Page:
African lions hope to emulate economies of Asian tigers
The continent is continuing a two-decade growth trend with nations like Nigeria improving infrastructure and making use of their resources
ThankGod Agbagu views the paved roads and skyscrapers that have sprung up in Lagos, Africa's largest city, as the signs of a brighter future.
"That's development, progress," the 30-year-old tailor said. "I definitely see many opportunities out there. Things may not really get better in my lifetime but maybe it will for those that come after us."
A two-decade surge in growth in Africa suggests the poorest continent is starting to come to grips with its challenges and has raised the prospect of the "African lions" emulating the "Asian tiger" economies in the 21st century.
Africa's advantages include vast untapped resources, a youthful population and an expanding middle class. Offsetting these are rampant poverty and inequality, a rise in Islamist militancy and poor infrastructure.
Data from the African Development Bank support the premise of an Africa on the rise: average life expectancy rose to 58 in 2011, from 37 in 1950 and primary school enrolment climbed to 77 per cent in 2011, from 52 per cent in 1990. Governance improved in 46 of 52 African countries in the 13 years through 2013, according to the Mo Ibrahim Foundation, which takes into account indicators such as safety and rule of law, human rights and economic progress.
"There's nothing to stop Africa from benefiting from the reforms that we've seen, to capitalise on that going forward, do more and become a stronger, faster-growing, more inclusive region like Asia," said Stuart Culverhouse, chief economist at Exotix Partners.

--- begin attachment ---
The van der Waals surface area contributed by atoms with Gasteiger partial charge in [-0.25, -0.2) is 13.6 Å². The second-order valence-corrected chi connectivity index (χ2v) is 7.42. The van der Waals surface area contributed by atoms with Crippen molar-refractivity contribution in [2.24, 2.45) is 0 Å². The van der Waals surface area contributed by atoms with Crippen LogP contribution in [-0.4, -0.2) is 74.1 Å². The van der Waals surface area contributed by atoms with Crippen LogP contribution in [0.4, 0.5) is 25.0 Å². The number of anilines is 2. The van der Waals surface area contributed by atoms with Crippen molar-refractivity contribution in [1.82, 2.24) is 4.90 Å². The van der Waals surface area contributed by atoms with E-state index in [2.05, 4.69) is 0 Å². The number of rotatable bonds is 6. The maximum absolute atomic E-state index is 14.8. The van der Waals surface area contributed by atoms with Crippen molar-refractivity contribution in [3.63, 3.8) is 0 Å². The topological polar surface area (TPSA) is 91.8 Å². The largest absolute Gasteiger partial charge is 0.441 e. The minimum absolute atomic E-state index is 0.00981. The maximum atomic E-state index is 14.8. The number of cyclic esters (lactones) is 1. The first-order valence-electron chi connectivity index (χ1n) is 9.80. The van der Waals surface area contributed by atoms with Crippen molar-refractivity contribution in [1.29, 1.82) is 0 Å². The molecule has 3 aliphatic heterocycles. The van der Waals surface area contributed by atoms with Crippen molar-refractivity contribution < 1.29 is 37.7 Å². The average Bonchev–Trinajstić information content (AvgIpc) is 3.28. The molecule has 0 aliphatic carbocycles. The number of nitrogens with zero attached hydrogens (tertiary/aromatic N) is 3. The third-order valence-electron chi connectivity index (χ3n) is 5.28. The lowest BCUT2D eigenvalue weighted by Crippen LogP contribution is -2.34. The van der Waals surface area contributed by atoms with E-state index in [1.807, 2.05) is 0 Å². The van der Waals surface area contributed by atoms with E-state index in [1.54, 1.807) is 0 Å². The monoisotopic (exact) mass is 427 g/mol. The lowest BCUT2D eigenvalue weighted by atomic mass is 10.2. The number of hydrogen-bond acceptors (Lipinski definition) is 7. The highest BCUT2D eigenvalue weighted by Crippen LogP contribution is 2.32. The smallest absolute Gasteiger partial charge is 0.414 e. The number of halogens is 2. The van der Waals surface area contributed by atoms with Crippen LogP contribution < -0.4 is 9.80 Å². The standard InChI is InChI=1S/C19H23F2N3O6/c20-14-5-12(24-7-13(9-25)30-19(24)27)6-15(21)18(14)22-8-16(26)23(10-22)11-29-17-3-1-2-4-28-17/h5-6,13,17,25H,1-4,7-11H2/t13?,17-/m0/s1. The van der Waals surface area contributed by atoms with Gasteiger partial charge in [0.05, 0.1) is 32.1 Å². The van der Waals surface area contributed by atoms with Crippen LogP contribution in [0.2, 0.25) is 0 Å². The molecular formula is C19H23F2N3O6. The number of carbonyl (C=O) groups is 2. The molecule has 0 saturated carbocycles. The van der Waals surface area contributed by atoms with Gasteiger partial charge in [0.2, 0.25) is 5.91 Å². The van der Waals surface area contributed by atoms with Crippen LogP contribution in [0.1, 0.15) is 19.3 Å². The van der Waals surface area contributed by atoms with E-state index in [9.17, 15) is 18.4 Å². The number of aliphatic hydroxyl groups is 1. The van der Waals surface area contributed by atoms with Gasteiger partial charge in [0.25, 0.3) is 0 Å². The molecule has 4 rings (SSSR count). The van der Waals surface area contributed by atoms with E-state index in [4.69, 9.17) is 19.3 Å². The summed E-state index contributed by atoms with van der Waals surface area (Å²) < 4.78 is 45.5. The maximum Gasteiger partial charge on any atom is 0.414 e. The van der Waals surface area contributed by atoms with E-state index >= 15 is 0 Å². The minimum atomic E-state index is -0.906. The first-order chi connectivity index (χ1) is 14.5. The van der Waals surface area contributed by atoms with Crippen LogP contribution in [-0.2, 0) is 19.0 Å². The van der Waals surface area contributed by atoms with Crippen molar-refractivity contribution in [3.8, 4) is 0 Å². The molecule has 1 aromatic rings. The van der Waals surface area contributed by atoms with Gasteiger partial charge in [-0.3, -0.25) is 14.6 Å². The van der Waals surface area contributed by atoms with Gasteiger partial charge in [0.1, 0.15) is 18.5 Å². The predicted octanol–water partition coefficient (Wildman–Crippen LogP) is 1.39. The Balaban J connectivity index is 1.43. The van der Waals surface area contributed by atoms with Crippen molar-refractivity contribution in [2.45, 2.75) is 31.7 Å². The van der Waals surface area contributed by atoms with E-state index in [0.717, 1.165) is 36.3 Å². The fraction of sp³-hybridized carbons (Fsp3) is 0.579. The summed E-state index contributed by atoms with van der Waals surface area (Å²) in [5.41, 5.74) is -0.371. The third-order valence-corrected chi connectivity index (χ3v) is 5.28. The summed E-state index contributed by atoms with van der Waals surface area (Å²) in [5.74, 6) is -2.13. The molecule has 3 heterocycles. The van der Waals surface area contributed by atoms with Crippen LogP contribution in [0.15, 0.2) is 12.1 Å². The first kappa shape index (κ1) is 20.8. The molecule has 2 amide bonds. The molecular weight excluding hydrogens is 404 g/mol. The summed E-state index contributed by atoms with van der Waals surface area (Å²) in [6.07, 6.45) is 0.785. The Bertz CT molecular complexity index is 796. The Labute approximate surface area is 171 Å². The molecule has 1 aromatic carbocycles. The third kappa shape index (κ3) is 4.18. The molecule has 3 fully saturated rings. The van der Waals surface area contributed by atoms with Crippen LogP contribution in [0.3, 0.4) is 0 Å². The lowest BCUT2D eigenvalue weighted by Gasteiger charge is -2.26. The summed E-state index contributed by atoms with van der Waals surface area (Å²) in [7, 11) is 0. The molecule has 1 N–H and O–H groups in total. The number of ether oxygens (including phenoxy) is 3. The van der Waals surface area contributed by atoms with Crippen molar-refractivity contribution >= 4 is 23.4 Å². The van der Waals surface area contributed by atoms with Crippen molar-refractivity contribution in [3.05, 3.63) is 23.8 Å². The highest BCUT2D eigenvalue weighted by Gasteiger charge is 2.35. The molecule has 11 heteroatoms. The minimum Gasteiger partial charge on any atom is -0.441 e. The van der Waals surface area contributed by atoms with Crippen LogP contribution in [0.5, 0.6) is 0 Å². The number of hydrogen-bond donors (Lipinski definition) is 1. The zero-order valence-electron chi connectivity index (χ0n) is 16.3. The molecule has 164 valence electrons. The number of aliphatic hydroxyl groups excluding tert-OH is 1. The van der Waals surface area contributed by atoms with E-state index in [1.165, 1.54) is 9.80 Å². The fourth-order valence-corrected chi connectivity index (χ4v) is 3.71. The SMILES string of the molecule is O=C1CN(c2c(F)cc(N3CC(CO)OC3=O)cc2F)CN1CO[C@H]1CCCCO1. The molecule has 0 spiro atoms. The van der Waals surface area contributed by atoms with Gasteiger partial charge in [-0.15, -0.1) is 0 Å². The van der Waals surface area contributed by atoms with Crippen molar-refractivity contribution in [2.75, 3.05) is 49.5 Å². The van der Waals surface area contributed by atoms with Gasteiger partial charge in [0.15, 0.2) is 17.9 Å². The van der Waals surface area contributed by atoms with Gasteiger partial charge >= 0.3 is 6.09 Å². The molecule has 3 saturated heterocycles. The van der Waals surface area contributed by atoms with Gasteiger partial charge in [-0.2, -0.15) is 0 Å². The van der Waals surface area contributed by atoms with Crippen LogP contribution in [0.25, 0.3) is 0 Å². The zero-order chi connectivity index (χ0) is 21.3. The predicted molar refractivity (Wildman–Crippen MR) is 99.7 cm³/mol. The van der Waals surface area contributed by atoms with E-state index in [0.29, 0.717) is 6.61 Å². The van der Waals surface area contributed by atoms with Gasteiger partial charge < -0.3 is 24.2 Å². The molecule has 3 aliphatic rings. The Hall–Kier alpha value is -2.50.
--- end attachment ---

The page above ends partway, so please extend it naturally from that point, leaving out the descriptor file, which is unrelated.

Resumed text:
The International Monetary Fund says it estimates sub-Saharan Africa's economies will grow 5.4 per cent this year and 5.8 per cent in 2015, compared with 1.7 per cent and 3 per cent in the US for the same years respectively.
Nigeria's economy, Africa's largest, has the potential to expand about 7.1 per cent a year through 2030, McKinsey said in a recent report. That would make it one of the world's top 20 economies, with a consumer base exceeding the populations of France and Germany.
Africa's share of the global economy could triple by 2050, while average per-capita income could surge sixfold and 1.4 billion more Africans could join the middle class, under the most optimistic of scenarios sketched out in a study commissioned by the African Union and the Economic Commission for Africa.
Yet peace remains elusive in several African nations.
In Nigeria, Boko Haram rebels have been fighting security forces for the past five years to impose Islamic law.
Conflicts have also been raging in South Sudan, the Central African Republic and Somalia, while an al-Qaeda-linked militant group, al-Shabaab, has staged attacks in Kenya, killing dozens of people.
While hostility constrains economic development, the number of affected African countries has declined markedly over the past few decades, said Jacques Verreynne, an economist at NKC Independent Economists in Paarl, near Cape Town.
"The overall economic prospects for Africa are positive," Verreynne said.
Africa secured 5.7 per cent of global foreign direct investment projects last year, up from 3.6 per cent a decade earlier, accounting firm EY said in its 2014 Africa Attractiveness Survey, released on May 15. More than 400,000 new companies were registered on the continent last year, according to the Tunis-based African Development Bank.
"There are more business opportunities," Ghanaian Sebastian van Leeuwen, who co-owns a property rental company and cleaning business, said. "The market is less saturated and there is less competition."